Dianne Wassenich has been the central and often sole spokesman for the San Marcos River and has propelled not just the city of San Marcos but the state to revisit their ideas of unlimited and unregulated water sources.
In the early 1980’s, poorly treated wastewater poured into the river, the local fish hatchery drained their tanks directly into the streambed and several entities were ready to pump large quantities of water out of the river. Dianne and members of the River Foundation, armed with research, data and solutions, diligently pressed for higher standards, occasionally going to court. In doing so, she highlighted the special relationship this river has to the community, where people have lived continuously for the last 10 thousand years.
In 1999, the River Foundation filed an instream water rights application for 1.3 million acre feet of water- the amount a state study determined was necessary for the bays to remain healthy and active- with the intent of leaving the water in the river, which was unheard of. This resulted in a ten year legal battle where SMRF was supported by numerous entities including, farmers, downstream cities, fisherman, shrimpers, and other environmental groups who had a direct interest in seeing a flow of freshwater reach the coastal bays, (especially the areas where whooping cranes migrate in the winter) and who believed that the state was overestimating flows in the granting of water rights. This case propelled TCEQ and later the legislature to re-evaluate and re-vamp instream rights and set up a process to review scientific evidence for water needs in rivers and bays.
SMRF has embarked on its biggest project by securing conservation easements and land in critical aquifer recharge zones around San Marcos. As more development and growth is anticipated in the region, both the clarity and flow of the river is threatened by more impervious cover and heavier run off from storms. SMRF realizes that this is the time to secure green spaces and establish parkland to prevent dense development in environmentally sensitive areas. Dianne has raised millions of dollars through grants, with partners, to purchase a conservation easement on one ranch and has negotiated the purchase of two more ranches totaling over 300 acres for future conservation easements, and ensuring a clean and steady flow of water into the river for generations to come.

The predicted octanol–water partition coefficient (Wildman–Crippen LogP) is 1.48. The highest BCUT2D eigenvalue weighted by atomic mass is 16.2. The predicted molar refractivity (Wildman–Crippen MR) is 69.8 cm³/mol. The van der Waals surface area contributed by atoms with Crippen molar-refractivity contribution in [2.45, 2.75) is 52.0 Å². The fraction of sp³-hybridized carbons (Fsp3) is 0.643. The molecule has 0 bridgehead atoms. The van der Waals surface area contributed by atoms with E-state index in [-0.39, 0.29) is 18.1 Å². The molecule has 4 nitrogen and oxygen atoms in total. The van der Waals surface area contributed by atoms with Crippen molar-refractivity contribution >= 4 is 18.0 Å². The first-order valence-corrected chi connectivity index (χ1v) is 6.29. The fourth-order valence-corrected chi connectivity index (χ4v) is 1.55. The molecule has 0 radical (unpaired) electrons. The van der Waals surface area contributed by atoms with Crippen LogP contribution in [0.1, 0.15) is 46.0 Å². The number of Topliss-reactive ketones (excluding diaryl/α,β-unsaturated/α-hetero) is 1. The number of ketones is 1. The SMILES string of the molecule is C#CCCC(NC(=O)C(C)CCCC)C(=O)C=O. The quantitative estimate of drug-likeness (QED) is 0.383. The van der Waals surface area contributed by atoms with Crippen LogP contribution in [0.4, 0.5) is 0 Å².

The crystal-clear water bubbling out of the aquifer, the abundance of rare and endangered species and the incredible beauty, she reminded us, is not to be taken for granted. Dianne has become the voice of the river, making sure the public and public officials understand how construction, development and even recreation can threaten the health and vitality of the river. Dianne has encouraged and sponsored many other informal groups to take on the responsibility of protecting the river through clean-ups, water quality monitoring, and community discussions about how growth should occur to ensure that the river will be in this condition, if not better, for future residents. As proof of her impact, the San Marcos is remarkably river-conscious and issues revolving around the river generate lots of public comment and discussion, a sign of a robust community. The water has never been cleaner, the flow is now protected through pumping restrictions and conservation plans, parklands have replaced flood prone areas, and green spaces help clean storm runoff and allow the aquifer to refill.